For a gardener in one of Madrid’s oldest gardens , Adelfas, the community garden is ‘a place where we can go back to what a neighbourhood used to be, talk to the neighbours in a space that’s not commercial or defined by consumerism’. Another adds: ‘It’s a place where we do things collectively and connect with the earth, a place to be with people who have something in common, a part of the neighbourhood that’s really ours, unlike the park that’s cold and impersonal’.
The community gardens are self-organized, non-hierarchical experiences that combine a critique of the dominant model of the city with the mobilization of emancipatory practices and ideas.
Agroecology, self-management and social ties are the three features that define their work at the local level, where people grow food and harvest social relationships. Because they are in the public space, the community gardens are highly visible, attractive experiences, and very active in making connections with other initiatives (community centres, neighbourhood associations, consumer groups, cyclists’ collectives, education associations and schools, for instance), which means that they reweave the local social fabric.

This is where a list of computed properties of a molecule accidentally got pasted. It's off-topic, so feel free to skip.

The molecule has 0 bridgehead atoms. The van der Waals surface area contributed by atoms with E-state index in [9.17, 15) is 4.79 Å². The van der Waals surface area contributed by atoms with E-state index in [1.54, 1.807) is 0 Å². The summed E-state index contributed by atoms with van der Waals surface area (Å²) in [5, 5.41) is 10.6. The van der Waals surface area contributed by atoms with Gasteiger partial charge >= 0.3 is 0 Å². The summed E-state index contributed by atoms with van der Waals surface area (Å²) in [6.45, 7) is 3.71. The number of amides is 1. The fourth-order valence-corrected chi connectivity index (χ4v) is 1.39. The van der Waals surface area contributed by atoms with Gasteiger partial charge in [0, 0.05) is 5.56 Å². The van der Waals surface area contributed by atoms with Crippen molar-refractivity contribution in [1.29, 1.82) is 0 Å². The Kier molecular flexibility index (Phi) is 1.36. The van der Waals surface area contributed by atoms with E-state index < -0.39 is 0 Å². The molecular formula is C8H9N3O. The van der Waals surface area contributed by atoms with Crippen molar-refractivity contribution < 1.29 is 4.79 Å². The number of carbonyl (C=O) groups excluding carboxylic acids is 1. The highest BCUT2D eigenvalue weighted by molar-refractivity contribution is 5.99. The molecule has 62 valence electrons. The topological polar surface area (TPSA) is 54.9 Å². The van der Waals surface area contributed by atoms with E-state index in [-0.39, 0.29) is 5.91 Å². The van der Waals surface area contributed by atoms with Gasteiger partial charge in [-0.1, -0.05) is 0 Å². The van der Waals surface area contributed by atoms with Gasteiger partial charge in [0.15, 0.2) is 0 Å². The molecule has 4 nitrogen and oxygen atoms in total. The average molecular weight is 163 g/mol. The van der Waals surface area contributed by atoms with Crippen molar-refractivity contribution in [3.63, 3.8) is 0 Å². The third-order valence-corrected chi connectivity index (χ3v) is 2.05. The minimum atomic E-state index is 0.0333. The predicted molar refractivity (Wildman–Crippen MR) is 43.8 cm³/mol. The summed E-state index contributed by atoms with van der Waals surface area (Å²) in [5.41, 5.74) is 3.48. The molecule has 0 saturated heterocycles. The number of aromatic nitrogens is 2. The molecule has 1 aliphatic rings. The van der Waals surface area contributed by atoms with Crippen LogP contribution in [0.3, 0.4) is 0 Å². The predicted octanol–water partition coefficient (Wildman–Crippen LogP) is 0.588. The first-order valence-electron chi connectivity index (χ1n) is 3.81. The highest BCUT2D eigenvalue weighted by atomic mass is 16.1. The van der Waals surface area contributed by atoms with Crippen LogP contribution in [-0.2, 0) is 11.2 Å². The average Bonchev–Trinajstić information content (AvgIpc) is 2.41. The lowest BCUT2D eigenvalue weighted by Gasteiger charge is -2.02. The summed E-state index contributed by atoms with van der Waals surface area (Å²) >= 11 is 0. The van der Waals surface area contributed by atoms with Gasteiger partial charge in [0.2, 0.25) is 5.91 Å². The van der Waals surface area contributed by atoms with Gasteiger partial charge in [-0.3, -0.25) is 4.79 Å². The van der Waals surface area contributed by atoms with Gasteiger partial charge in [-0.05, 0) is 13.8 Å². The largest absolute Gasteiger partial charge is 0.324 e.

As time goes by, the meeting space and relationships with other people become key to the group’s cohesion and competes in attractiveness with the gardening dimension, which was initially more relevant. As one gardener says, ‘When we didn’t know each other so well, we mostly talked about plants. Now we know each other we talk more about what’s going on in our lives’. Another gardener, the treasurer of one of the largest gardens in Madrid, Huerto Batán, expresses her motivation in similar terms: ‘Now, rather than the tomatoes, the important thing is relating to other people’.
As well as the immediate activity, the community gardens prefigure what people would like their city to look like in the future, expressing the need for neighbourhoods that are more participatory, shared spaces, together with the introduction of more eco-urbanism (sustainable transport, proximity, renewable energies, composting, closing cycles).